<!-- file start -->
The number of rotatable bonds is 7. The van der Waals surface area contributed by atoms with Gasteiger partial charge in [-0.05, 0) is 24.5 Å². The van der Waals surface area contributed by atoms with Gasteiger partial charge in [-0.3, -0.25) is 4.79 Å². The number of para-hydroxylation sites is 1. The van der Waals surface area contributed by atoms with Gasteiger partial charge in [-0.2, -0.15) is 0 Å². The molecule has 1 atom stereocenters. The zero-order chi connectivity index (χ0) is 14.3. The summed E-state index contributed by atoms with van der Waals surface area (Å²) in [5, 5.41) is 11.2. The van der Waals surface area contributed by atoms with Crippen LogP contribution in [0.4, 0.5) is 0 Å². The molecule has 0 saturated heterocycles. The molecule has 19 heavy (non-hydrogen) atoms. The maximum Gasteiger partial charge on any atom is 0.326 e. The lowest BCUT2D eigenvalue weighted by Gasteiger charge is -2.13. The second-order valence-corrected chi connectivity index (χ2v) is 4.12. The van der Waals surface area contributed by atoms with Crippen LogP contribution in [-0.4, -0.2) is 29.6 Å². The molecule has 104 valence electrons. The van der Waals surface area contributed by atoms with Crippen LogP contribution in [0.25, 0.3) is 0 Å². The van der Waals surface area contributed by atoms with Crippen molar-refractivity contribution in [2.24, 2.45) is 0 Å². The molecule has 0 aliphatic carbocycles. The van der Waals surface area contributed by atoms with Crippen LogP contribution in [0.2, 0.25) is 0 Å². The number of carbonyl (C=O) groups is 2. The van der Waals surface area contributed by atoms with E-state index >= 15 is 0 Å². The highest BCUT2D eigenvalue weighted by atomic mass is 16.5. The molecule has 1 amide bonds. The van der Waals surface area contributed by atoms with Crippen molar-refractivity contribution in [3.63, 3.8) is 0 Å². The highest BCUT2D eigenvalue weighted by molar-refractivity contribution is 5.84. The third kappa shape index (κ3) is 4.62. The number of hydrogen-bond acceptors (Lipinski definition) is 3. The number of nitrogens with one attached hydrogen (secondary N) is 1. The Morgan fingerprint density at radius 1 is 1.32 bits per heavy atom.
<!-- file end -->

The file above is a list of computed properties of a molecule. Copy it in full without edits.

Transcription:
The number of rotatable bonds is 7. The van der Waals surface area contributed by atoms with Gasteiger partial charge in [-0.05, 0) is 24.5 Å². The van der Waals surface area contributed by atoms with Gasteiger partial charge in [-0.3, -0.25) is 4.79 Å². The number of para-hydroxylation sites is 1. The van der Waals surface area contributed by atoms with Gasteiger partial charge in [-0.2, -0.15) is 0 Å². The molecule has 1 atom stereocenters. The zero-order chi connectivity index (χ0) is 14.3. The summed E-state index contributed by atoms with van der Waals surface area (Å²) in [5, 5.41) is 11.2. The van der Waals surface area contributed by atoms with Crippen LogP contribution in [0.4, 0.5) is 0 Å². The molecule has 0 saturated heterocycles. The molecule has 19 heavy (non-hydrogen) atoms. The maximum Gasteiger partial charge on any atom is 0.326 e. The lowest BCUT2D eigenvalue weighted by Gasteiger charge is -2.13. The second-order valence-corrected chi connectivity index (χ2v) is 4.12. The van der Waals surface area contributed by atoms with Crippen LogP contribution in [-0.4, -0.2) is 29.6 Å². The molecule has 104 valence electrons. The van der Waals surface area contributed by atoms with Crippen LogP contribution in [0.25, 0.3) is 0 Å². The van der Waals surface area contributed by atoms with Crippen molar-refractivity contribution in [2.24, 2.45) is 0 Å². The molecule has 0 aliphatic carbocycles. The van der Waals surface area contributed by atoms with Crippen LogP contribution in [0.2, 0.25) is 0 Å². The number of carbonyl (C=O) groups is 2. The van der Waals surface area contributed by atoms with E-state index >= 15 is 0 Å². The highest BCUT2D eigenvalue weighted by atomic mass is 16.5. The molecule has 1 amide bonds. The van der Waals surface area contributed by atoms with Crippen molar-refractivity contribution in [3.63, 3.8) is 0 Å². The highest BCUT2D eigenvalue weighted by molar-refractivity contribution is 5.84. The third kappa shape index (κ3) is 4.62. The number of hydrogen-bond acceptors (Lipinski definition) is 3. The number of nitrogens with one attached hydrogen (secondary N) is 1. The Morgan fingerprint density at radius 1 is 1.32 bits per heavy atom.